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    Administration of BMP2/7 in utero partially reverses Rubinstein-Taybi syndrome-like skeletal defects induced by Pdk1 or Cbp mutations in mice.

    Mutations in the coactivator CREB-binding protein (CBP) are a major cause of the human skeletal dysplasia Rubinstein-Taybi syndrome (RTS).  In this paper it is demonstrated that 3-phosphoinositide-dependent kinase 1 (PDK1) is a key regulator of both CBP activity in osteoprogenitor cells and mature osteoblasts and their expression of bone morphogenetic protein 2 (BMP2). Treatment of mice, which have an osteoblast-specific deletion of Pdk1 and are haploinsufficient for Cbp, with BMP partially reversed their RTS phenotype in embryos.  These findings illustrate the in vivo function of the PDK1-AKT-CREB/CBP pathway in bone formation and provide proof of principle for in utero growth factor supplementation as a potential therapy for skeletal dysplasias.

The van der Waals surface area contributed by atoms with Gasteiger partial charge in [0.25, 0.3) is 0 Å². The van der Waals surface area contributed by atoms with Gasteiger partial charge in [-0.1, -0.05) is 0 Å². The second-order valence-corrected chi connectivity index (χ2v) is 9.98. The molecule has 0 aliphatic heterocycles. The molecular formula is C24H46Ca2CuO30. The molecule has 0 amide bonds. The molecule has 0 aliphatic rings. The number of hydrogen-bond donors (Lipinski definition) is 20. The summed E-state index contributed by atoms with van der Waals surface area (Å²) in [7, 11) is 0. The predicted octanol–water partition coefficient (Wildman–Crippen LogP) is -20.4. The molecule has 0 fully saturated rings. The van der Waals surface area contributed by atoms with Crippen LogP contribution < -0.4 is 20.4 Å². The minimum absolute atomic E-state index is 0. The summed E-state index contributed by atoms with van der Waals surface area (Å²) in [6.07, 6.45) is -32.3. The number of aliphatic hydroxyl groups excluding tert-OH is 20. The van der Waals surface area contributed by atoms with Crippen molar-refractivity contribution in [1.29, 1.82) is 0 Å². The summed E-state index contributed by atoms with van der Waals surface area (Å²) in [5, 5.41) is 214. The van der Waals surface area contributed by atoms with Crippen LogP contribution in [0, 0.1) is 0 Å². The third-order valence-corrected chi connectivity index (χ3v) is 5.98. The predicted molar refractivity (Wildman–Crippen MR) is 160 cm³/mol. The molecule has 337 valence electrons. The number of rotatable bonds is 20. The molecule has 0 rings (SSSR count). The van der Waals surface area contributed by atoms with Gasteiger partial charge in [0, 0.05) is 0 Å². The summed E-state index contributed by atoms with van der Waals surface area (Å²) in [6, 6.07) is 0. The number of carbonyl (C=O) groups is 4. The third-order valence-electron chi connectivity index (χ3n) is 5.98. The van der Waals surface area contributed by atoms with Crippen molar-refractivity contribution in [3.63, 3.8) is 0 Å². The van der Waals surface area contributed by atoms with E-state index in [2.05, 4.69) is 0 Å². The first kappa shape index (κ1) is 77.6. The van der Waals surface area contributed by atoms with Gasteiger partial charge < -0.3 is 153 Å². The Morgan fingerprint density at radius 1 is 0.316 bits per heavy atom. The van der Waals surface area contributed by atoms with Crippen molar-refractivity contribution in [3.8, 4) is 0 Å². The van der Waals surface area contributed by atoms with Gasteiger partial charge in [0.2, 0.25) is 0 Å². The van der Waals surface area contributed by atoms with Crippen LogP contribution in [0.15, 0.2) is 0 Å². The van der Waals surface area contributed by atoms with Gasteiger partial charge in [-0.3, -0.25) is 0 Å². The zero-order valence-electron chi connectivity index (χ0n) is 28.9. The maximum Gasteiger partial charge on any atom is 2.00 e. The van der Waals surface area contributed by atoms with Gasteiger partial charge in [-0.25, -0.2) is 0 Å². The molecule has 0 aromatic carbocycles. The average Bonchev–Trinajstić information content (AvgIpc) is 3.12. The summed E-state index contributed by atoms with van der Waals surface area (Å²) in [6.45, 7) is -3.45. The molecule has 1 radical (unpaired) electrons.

Shim JH, Greenblatt MB, Singh A, Brady N, Hu D, Drapp R, et al

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